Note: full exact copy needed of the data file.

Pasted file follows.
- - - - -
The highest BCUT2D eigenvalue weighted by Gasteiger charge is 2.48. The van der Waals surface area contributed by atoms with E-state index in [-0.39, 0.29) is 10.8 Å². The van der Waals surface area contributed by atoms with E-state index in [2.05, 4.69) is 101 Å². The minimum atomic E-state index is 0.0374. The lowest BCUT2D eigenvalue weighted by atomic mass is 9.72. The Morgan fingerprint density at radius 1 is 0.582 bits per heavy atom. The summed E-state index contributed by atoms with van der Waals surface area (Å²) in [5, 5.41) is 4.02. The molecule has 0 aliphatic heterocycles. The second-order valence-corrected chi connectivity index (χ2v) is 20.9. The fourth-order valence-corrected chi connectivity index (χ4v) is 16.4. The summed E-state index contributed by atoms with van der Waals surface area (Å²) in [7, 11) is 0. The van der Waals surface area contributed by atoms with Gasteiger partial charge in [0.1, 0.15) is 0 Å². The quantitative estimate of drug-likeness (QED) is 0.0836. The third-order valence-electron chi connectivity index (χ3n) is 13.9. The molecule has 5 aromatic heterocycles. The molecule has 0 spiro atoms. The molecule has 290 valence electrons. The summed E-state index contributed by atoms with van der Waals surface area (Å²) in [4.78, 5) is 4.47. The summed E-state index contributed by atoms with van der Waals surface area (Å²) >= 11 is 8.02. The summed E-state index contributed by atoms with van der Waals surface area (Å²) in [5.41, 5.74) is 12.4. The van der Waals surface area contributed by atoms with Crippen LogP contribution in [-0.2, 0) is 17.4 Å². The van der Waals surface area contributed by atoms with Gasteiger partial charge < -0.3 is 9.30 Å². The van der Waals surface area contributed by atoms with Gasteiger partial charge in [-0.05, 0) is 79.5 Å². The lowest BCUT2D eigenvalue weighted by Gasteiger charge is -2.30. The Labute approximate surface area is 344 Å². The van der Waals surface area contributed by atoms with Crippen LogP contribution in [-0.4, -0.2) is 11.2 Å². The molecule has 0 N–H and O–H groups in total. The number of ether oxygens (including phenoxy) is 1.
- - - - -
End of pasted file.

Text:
The highest BCUT2D eigenvalue weighted by Gasteiger charge is 2.48. The van der Waals surface area contributed by atoms with E-state index in [-0.39, 0.29) is 10.8 Å². The van der Waals surface area contributed by atoms with E-state index in [2.05, 4.69) is 101 Å². The minimum atomic E-state index is 0.0374. The lowest BCUT2D eigenvalue weighted by atomic mass is 9.72. The Morgan fingerprint density at radius 1 is 0.582 bits per heavy atom. The summed E-state index contributed by atoms with van der Waals surface area (Å²) in [5, 5.41) is 4.02. The molecule has 0 aliphatic heterocycles. The second-order valence-corrected chi connectivity index (χ2v) is 20.9. The fourth-order valence-corrected chi connectivity index (χ4v) is 16.4. The summed E-state index contributed by atoms with van der Waals surface area (Å²) in [7, 11) is 0. The van der Waals surface area contributed by atoms with Gasteiger partial charge in [0.1, 0.15) is 0 Å². The quantitative estimate of drug-likeness (QED) is 0.0836. The third-order valence-electron chi connectivity index (χ3n) is 13.9. The molecule has 5 aromatic heterocycles. The molecule has 0 spiro atoms. The molecule has 290 valence electrons. The summed E-state index contributed by atoms with van der Waals surface area (Å²) in [4.78, 5) is 4.47. The summed E-state index contributed by atoms with van der Waals surface area (Å²) >= 11 is 8.02. The summed E-state index contributed by atoms with van der Waals surface area (Å²) in [5.41, 5.74) is 12.4. The van der Waals surface area contributed by atoms with Crippen LogP contribution in [-0.2, 0) is 17.4 Å². The van der Waals surface area contributed by atoms with Gasteiger partial charge < -0.3 is 9.30 Å². The van der Waals surface area contributed by atoms with Gasteiger partial charge in [-0.05, 0) is 79.5 Å². The lowest BCUT2D eigenvalue weighted by Gasteiger charge is -2.30. The Labute approximate surface area is 344 Å². The van der Waals surface area contributed by atoms with Crippen LogP contribution in [-0.4, -0.2) is 11.2 Å². The molecule has 0 N–H and O–H groups in total. The number of ether oxygens (including phenoxy) is 1.